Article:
Leeds United; Why forward thinking is needed at Elland Road - Yorkshire Post 24/1/22


THE passing of rock legend Meat Loaf is being lamented by many and his classic songs duly remembered.

By Leon Wobschall

Leeds United would not necessarily do anything for love. But they would definitely do anything to have Patrick Bamford back.

Unfortunately, that is not certain – with Marcelo Bielsa confirming after Saturday’s exercise in frustration that he has his doubts as to whether the centre forward will return to action when Leeds resume after the winter break at Aston Villa on February 9.

In terms of Premier League results so far in 2022, two wins out of three certainly ain’t bad as far as Leeds are concerned. Yet, some games are bigger than others.

Newcastle – without an away win and clean sheet on their travels since May – were afforded the kiss of life in their survival fight and celebrated with justification at the final whistle.

It felt like a big moment in their troubled season.

The sun on their backs during their training camp in Saudi Arabia will be feeling that bit warmer, while the shivers will be felt on the blue half of Merseyside, Watford and elsewhere.

After Saturday’s events, there was an undeniable sense of deflation for Leeds and some concern on a day when a victory would have moved them nine points away from the relegation zone and looking towards mid-table.

Perhaps the biggest worry should relate to comments made afterwards by Newcastle manager Eddie Howe.

He stated that his side’s cherished win was not the sort of ‘backs-against-the-wall’ victory you associate with a relegation-threatened side gasping for air.

After Jonjo Shelvey’s free-kick squirmed past Illan Meslier 15 minutes from time, there was no onslaught from Leeds, far from it. If anyone looked like getting another goal, it was Newcastle as Howe correctly opined.

Leeds, who had previously held their nerve in key wins against fellow strugglers Burnley, Watford and Norwich, progressively got worse as the game went on.

They were tidy enough between the thirds for most of the game.

Regrettably, their final ball and decision-making in the final third left a fair bit to be desired.

It was the sort of performance that Bielsa’s Leeds also do sadly throw in from time to time.

Towards the end of the game, it was aimless with Leeds guilty of running out of ideas and demonstrably lacking someone to play off at the top end of the pitch in the ilk of Bamford.

Speaking after the game, Alan Shearer – a fair pundit whose views about centre forwards are always worth listening to – said as much. Leeds lack presence in the box and few would argue.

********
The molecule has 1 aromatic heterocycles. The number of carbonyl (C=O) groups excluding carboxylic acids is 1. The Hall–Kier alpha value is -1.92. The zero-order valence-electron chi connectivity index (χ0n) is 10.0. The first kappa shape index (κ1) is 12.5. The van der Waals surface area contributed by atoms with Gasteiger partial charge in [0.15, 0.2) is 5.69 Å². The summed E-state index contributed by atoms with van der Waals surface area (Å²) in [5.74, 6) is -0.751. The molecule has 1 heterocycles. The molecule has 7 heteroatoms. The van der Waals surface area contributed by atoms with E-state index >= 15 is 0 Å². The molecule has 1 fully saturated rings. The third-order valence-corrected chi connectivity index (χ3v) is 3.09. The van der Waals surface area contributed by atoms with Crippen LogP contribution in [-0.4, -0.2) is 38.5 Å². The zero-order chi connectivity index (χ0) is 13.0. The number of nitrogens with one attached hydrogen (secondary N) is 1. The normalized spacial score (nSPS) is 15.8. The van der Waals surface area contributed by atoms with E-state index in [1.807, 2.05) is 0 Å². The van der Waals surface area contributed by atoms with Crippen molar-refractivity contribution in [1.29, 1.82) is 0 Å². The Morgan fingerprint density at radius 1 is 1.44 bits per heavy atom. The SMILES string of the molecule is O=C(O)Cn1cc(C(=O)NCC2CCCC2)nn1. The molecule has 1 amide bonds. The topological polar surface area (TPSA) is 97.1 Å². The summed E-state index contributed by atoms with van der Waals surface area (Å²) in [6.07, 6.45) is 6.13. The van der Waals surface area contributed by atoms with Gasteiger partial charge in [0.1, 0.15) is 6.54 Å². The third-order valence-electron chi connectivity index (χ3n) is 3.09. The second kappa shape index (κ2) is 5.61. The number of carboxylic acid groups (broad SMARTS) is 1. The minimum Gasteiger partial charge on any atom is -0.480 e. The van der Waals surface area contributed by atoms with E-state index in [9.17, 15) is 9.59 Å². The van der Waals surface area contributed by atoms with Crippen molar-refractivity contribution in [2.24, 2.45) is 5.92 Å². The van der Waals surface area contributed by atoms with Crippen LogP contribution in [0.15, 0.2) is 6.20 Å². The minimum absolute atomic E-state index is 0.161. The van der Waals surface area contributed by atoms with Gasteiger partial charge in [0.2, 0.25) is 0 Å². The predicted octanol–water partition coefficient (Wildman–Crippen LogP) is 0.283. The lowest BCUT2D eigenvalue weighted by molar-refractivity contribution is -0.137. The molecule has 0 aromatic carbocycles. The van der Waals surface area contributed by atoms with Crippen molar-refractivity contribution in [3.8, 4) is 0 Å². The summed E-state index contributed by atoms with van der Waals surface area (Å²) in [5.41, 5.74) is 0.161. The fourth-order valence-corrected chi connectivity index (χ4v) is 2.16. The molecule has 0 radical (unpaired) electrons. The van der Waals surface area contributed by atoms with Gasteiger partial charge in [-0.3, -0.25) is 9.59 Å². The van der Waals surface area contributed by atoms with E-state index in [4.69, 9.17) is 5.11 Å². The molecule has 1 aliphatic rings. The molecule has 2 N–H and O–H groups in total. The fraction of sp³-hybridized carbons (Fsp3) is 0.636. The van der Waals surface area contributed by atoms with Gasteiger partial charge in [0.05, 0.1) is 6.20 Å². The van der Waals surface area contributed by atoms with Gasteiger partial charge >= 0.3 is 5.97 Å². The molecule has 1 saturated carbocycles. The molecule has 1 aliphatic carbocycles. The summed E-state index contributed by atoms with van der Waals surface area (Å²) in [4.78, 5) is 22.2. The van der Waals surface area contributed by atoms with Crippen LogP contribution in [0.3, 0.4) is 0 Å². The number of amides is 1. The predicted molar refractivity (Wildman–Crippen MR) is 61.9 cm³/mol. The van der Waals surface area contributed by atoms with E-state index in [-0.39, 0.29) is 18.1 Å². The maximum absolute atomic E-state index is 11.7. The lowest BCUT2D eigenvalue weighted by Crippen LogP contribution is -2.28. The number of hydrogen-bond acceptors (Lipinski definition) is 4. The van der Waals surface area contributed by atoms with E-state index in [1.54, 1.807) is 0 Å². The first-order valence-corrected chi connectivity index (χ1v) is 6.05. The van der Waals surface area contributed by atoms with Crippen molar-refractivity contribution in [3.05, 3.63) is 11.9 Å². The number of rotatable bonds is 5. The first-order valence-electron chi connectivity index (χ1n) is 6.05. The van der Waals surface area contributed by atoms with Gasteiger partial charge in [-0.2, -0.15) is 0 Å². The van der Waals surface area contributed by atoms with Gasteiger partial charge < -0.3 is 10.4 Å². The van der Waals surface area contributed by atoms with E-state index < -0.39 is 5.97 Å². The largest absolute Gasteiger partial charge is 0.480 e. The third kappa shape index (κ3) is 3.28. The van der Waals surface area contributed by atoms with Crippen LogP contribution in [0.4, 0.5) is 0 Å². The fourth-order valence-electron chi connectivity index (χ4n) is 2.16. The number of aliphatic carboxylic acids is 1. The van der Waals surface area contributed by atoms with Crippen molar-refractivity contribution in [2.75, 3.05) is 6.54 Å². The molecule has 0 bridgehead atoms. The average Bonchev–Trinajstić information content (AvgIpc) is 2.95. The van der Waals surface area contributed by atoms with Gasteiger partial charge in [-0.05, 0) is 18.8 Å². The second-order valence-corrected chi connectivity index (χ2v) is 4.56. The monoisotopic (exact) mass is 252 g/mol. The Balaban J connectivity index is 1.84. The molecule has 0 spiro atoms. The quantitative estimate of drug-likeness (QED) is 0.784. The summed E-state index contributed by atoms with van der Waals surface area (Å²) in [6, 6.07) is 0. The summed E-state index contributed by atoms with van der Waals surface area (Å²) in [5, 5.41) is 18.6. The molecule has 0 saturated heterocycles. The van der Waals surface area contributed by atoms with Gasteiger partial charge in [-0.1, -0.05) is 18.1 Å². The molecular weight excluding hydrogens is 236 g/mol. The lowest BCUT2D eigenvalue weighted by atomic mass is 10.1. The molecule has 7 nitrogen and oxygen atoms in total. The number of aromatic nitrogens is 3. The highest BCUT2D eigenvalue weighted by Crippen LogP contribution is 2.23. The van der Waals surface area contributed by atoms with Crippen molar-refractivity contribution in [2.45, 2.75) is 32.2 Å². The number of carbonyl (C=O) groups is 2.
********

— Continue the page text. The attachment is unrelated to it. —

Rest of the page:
Dan James, for all his willingness and prodigious energy levels, is a classic square peg in a round hole at centre forward. He had United’s best two chances on the day, but lacked conviction and a killer’s instinct with either. It is not his fault, he is not a centre forward when all is said and done.

Watch closely enough and there was a slight hesitation ahead of his first chance, carved out by the ingenuity of Rodrigo and Raphinha.

Martin Dubravka stayed big and made a key block, but the ball should have nestled in the back of the net in truth.

James’s reaction just after the hour mark when he meekly steered the loose ball – almost apologetically – into Dubravka’s arms instead of the goal after Jack Harrison’s shot deflected invitingly towards him at the back post then said it all.

James would later exit the fray. His replacement Tyler Roberts was ineffectual, with the called-for introduction of Joe Gelhardt arriving late when Newcastle’s defence were set in for the night and had something to protect.

This was no classic display from the visitors, yet it did not have to be in the final analysis.

They competed and fought and possessed a dangerous outlet on the break in the mercurial Allan Saint-Maximin. They also broke up play at regular junctures with players almost seeming to take it in turns to go down at times and receive attention. It successfully stymied Leeds.

Newcastle are also abundant with players with top-flight nous, including the game’s key figure in Shelvey, who went as close as anyone in the first half with his fine left-foot volley being beaten away splendidly by Meslier.

The next moment involving the pair had more fateful repercussions for the home keeper.

Shelvey’s free-kick, this time with his right foot, was relatively tame, if truth be told.

Meslier’s first error saw him momentarily shift his body weight in expectation of the shot drifting to his right. Instead it arrowed to his left.

The keeper tried to readjust, only to be seemingly put off by the movement of Newcastle defender Fabian Schar who made a movement towards the ball.

That was compounded by his failure to deal with a shot which was by no means venomous.

There was no grandstand finish from the hosts. Instead, Joe Willock went close to a second and it was Newcastle who pushed for the second goal en route to just their second league win of a hard campaign.

For Leeds, a season which has not been straightforward is far from being settled.

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